Inkjet-printing brings flexibility to soft robots and wearable electronics

Inkjet-printing technology can be used to mass-produce electronic circuits made of liquid-metal alloys for soft robots and flexible electronics.

Elastic technologies could enable a new class of pliable robots and stretchable clothing that people might wear for therapeutic purposes or to interact with computers. However, new manufacturing techniques must be developed before soft machines become commercially feasible, said Rebecca Kramer, an assistant professor of mechanical engineering at Purdue University.

“We want to create stretchable electronics that might be compatible with soft machines, such as robots that need to squeeze through small spaces, or wearable technologies that aren’t restrictive of motion,” she said in a statement. “Conductors made from liquid metal can stretch and deform without breaking.”

A new potential manufacturing approach focuses on harnessing inkjet printing to create devices made of liquid alloys.

“This process now allows us to print flexible and stretchable conductors onto anything, including elastic materials and fabrics,” Kramer said.

Printable ink is made by dispersing the liquid metal in a non-metallic solvent using ultrasound, which breaks up the bulk liquid metal into nanoparticles. This nanoparticle-filled ink is compatible with inkjet printing.

“Liquid metal in its native form is not inkjet-able,” Kramer said. “So what we do is create liquid metal nanoparticles that are small enough to pass through an inkjet nozzle. Sonicating liquid metal in a carrier solvent, such as ethanol, creates the nanoparticles and disperses them in the solvent. Then we can print the ink onto any substrate. The ethanol evaporates away so we are just left with liquid metal nanoparticles on a surface.”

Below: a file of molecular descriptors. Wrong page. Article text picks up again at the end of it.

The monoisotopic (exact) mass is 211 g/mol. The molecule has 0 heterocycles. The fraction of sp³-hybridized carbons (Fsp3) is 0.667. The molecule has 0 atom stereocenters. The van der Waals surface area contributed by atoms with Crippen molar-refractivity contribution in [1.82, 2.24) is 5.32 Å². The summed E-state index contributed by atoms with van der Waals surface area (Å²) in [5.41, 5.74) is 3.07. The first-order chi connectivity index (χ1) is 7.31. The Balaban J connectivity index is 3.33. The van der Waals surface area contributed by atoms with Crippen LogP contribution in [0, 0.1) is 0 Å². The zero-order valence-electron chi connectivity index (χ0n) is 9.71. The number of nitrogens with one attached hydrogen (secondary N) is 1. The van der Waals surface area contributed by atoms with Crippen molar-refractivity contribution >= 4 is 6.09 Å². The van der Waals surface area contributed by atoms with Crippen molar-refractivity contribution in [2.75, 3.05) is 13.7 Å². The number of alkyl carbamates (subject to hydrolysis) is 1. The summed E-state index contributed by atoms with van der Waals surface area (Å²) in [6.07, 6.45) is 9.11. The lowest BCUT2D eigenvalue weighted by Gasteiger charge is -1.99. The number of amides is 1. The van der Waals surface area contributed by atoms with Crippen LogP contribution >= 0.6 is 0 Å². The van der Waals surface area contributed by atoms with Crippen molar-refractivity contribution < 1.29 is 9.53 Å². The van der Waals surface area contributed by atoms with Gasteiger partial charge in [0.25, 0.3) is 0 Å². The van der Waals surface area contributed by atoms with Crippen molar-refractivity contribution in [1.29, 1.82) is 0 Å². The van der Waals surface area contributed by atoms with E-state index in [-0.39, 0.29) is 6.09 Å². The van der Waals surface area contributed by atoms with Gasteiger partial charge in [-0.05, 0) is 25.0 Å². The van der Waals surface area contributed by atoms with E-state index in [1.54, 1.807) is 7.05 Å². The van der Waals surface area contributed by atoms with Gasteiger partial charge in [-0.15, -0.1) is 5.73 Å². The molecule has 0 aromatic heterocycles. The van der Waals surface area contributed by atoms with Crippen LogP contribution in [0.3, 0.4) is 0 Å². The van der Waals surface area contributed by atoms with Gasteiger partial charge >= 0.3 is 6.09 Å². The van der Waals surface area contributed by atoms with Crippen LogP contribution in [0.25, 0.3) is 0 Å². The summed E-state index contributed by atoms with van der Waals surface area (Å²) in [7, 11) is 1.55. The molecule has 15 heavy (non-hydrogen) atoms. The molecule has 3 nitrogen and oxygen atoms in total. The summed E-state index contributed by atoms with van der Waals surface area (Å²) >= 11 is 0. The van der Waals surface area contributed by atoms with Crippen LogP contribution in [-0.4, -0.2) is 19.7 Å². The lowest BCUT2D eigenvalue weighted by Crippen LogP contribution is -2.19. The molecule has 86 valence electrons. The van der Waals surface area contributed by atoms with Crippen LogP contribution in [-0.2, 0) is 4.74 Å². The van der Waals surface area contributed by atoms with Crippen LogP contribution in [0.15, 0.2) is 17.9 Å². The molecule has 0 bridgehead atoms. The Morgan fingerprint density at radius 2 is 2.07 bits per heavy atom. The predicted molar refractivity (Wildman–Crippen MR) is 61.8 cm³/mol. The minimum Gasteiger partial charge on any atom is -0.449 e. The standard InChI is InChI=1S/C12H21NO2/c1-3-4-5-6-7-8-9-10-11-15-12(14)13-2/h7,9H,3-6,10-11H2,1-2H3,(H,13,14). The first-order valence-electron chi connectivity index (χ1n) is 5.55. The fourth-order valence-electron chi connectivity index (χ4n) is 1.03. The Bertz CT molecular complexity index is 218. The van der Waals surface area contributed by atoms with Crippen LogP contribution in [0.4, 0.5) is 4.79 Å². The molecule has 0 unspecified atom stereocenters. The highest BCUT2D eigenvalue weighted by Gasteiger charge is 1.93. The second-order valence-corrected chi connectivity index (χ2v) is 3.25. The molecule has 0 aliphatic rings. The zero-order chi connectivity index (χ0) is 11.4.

After printing, the nanoparticles must be rejoined by applying light pressure, which renders the material conductive. This step is necessary because the liquid-metal nanoparticles are initially coated with oxidised gallium, which acts as a skin that prevents electrical conductivity.

“But it’s a fragile skin, so when you apply pressure it breaks the skin and everything coalesces into one uniform film,” Kramer said. “We can do this either by stamping or by dragging something across the surface, such as the sharp edge of a silicon tip.”

The approach is said to make it possible to select which portions to activate depending on particular designs, suggesting that a blank film might be manufactured for many potential applications.

“We selectively activate what electronics we want to turn on by applying pressure to just those areas,” said Kramer.

The process could make it possible to rapidly mass-produce large quantities of the film. Future research will explore how the interaction between the ink and the surface being printed on might be conducive to the production of specific types of devices.

A research paper about the method will appear on April 18 in Advanced Materials. The paper generally introduces the method – mechanically sintered gallium-indium nanoparticles – and describes research leading up to the project. It was authored by postdoctoral researcher John William Boley, graduate student Edward L. White and Kramer.